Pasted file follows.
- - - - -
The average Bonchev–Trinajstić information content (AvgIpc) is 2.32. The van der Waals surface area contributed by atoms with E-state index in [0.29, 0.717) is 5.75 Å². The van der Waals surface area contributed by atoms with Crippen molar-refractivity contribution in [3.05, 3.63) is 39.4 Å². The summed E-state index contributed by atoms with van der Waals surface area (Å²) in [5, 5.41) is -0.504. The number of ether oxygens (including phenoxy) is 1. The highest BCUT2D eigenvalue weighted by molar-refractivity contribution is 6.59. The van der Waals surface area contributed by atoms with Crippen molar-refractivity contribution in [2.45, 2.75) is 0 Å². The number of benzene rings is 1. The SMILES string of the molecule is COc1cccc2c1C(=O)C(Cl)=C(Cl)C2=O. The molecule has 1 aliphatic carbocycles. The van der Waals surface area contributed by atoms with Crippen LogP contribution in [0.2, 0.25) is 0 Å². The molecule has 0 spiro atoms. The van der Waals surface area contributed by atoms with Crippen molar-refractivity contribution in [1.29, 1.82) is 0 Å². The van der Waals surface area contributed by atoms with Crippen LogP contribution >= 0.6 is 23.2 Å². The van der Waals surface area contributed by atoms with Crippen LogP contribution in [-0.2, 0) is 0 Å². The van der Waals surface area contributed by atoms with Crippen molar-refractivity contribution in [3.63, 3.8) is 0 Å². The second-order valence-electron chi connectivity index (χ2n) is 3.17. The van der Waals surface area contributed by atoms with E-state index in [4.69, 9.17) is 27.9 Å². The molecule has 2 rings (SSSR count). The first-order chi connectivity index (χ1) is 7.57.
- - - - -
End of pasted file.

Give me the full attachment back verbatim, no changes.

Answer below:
The average Bonchev–Trinajstić information content (AvgIpc) is 2.32. The van der Waals surface area contributed by atoms with E-state index in [0.29, 0.717) is 5.75 Å². The van der Waals surface area contributed by atoms with Crippen molar-refractivity contribution in [3.05, 3.63) is 39.4 Å². The summed E-state index contributed by atoms with van der Waals surface area (Å²) in [5, 5.41) is -0.504. The number of ether oxygens (including phenoxy) is 1. The highest BCUT2D eigenvalue weighted by molar-refractivity contribution is 6.59. The van der Waals surface area contributed by atoms with Crippen molar-refractivity contribution in [2.45, 2.75) is 0 Å². The number of benzene rings is 1. The SMILES string of the molecule is COc1cccc2c1C(=O)C(Cl)=C(Cl)C2=O. The molecule has 1 aliphatic carbocycles. The van der Waals surface area contributed by atoms with Crippen LogP contribution in [0.2, 0.25) is 0 Å². The molecule has 0 spiro atoms. The van der Waals surface area contributed by atoms with Crippen molar-refractivity contribution in [1.29, 1.82) is 0 Å². The van der Waals surface area contributed by atoms with Crippen LogP contribution >= 0.6 is 23.2 Å². The van der Waals surface area contributed by atoms with Crippen LogP contribution in [-0.2, 0) is 0 Å². The van der Waals surface area contributed by atoms with Crippen molar-refractivity contribution in [3.63, 3.8) is 0 Å². The second-order valence-electron chi connectivity index (χ2n) is 3.17. The van der Waals surface area contributed by atoms with E-state index in [4.69, 9.17) is 27.9 Å². The molecule has 2 rings (SSSR count). The first-order chi connectivity index (χ1) is 7.57.